The latest report from the Brookings Institution has underscored the value of “advanced industries” to the economy – not only to the nation, but to Wisconsin.
The report on “America’s advanced industries: New trends” examined economies in the nation’s 100 largest metropolitan areas, ranking those cities primarily by production of goods and services and by job creation in tech-heavy industries.
“Advanced industries” were defined by Brookings, a respected public policy think tank, as the top 50 industries in terms of spending on research and development and with the largest share of employees in the STEM (science, technology, engineering and math) fields.
The top 50 includes 35 manufacturing, 3 energy, and 12 service industries. They are advanced manufacturing industries such as aerospace, auto, medical devices and pharmaceuticals, energy-oriented industries such as oil and gas extraction and electric power generation, and high-tech service activities such as computer system design, R&D services, software and telecommunications.
With a diverse base that includes software, engineering, computer systems design, biotechnology and tech-heavy manufacturing, Madison ranked high in the Brookings index for production output as well as jobs created.
Ranking about 85th in size among the top 100 cities, Madison was 49th in total advanced industry jobs (44,143), 16th in advanced industry share of all jobs (11 percent), and 11th in the annual average percent change (6 percent) in advanced industry jobs from 2013 through 2015.
Madison was bracketed by Provo-Orem, Utah, and Austin-Round Rock, Texas, in the two-year growth rankings.
Milwaukee ranks around 30th in size and was 30th in advanced industry jobs (85,896), 27th in advanced industry share of all jobs (9.9 percent), and 69th in the annual average percent change (0.7 percent) in advanced industry jobs from 2013 through 2015.
Milwaukee’s neighbors in the Brookings two-year growth rankings were Colorado Springs and Baltimore-Columbia-Towson.
While Milwaukee’s growth has been slower than Madison, and it faces export challenges tied to the value of the dollar, the numbers were generally good news for Wisconsin’s two largest cities. Collectively, they can point to about 130,000 advanced industry jobs that pay roughly twice what jobs in other sectors pay.
Keeping those jobs filled with workers who have the right skills is the challenge, however.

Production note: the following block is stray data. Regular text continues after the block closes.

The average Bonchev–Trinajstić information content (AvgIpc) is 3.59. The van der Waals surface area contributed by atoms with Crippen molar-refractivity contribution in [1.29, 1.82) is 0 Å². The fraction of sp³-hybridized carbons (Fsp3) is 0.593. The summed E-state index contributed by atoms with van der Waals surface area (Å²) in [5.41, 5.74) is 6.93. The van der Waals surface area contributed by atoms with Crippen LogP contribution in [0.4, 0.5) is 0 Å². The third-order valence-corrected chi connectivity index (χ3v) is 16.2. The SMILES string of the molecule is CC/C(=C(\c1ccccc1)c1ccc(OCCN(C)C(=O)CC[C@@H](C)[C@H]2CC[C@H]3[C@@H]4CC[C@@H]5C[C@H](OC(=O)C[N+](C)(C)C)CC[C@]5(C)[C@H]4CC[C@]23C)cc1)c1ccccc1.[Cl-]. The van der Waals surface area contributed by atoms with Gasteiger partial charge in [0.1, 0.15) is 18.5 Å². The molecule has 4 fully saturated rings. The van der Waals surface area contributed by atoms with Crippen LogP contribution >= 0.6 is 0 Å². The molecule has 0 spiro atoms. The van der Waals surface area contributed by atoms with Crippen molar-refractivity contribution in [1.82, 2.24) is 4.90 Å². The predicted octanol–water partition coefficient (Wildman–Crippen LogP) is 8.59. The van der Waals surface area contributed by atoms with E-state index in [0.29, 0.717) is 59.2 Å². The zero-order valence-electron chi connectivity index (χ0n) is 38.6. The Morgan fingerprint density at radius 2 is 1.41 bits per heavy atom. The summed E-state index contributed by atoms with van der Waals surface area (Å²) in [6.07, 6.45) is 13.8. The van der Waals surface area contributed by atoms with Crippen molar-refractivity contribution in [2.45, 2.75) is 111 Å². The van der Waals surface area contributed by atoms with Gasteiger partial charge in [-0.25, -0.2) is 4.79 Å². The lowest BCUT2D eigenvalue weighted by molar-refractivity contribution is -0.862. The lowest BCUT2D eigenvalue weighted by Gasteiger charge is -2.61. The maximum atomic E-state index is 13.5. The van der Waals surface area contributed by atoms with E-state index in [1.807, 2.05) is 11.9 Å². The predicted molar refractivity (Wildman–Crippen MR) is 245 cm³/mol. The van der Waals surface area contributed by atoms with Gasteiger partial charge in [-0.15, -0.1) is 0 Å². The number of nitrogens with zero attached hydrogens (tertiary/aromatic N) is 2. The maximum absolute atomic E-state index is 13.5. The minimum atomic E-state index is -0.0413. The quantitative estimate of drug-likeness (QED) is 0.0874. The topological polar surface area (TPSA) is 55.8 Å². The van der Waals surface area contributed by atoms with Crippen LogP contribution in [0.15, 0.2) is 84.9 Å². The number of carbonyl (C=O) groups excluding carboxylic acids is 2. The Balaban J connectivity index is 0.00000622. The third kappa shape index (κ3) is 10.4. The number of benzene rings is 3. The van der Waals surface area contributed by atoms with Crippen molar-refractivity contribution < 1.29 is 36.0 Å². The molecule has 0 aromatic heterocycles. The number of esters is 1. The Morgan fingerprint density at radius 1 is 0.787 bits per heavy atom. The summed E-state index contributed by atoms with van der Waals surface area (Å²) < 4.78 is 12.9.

“STEM workers – from aerospace engineers and plant scientists to petroleum geologists, software developers, and skilled technicians – matter because they invent and install the technical innovations that sustain innovation and growth,” read the report.
“At the professional level, highly trained scientists and engineers keep firms and industries on the cutting-edge through inventions and entrepreneurship. At the sub-bachelor’s level, skilled technicians produce, install, maintain, repair, and operate the systems designed and patented by researchers, allowing firms and industries to reach their markets, maximize sales, create process innovations, and enhance productivity.”
The report recommended continued investment in educating and training STEM workers.
“If Milwaukee is truly going to reposition itself as a city with an advanced industry economy, it will need to continue to re-engineer its training system,” said Mark Muro, a senior fellow and director of policy for the Metropolitan Policy Program at Brookings. Muro was a primary author of the report.
“And if Madison is going to keep up with the growth in its very diverse advanced industry sector, it will need to maintain its training systems to keep pace with other cities with which it competes,” he added.
Why do so-called “advanced industries” matter? They generate a disproportionate amount of the nation’s productivity, conduct 89 percent of all private-sector R&D, generate 80 percent of all private-sector patents and generally drive innovation. The sector is responsible for 60 percent of U.S. exports even though it represents about 10 percent of all jobs.
Wisconsin’s prosperity is tied to creation of more high-value industries and jobs. It’s not just a Milwaukee-Madison concern, of course, but a statewide imperative. In a future column I will examine how other cities in Wisconsin are responding to that challenge.
Tom Still is president of the Wisconsin Technology Council.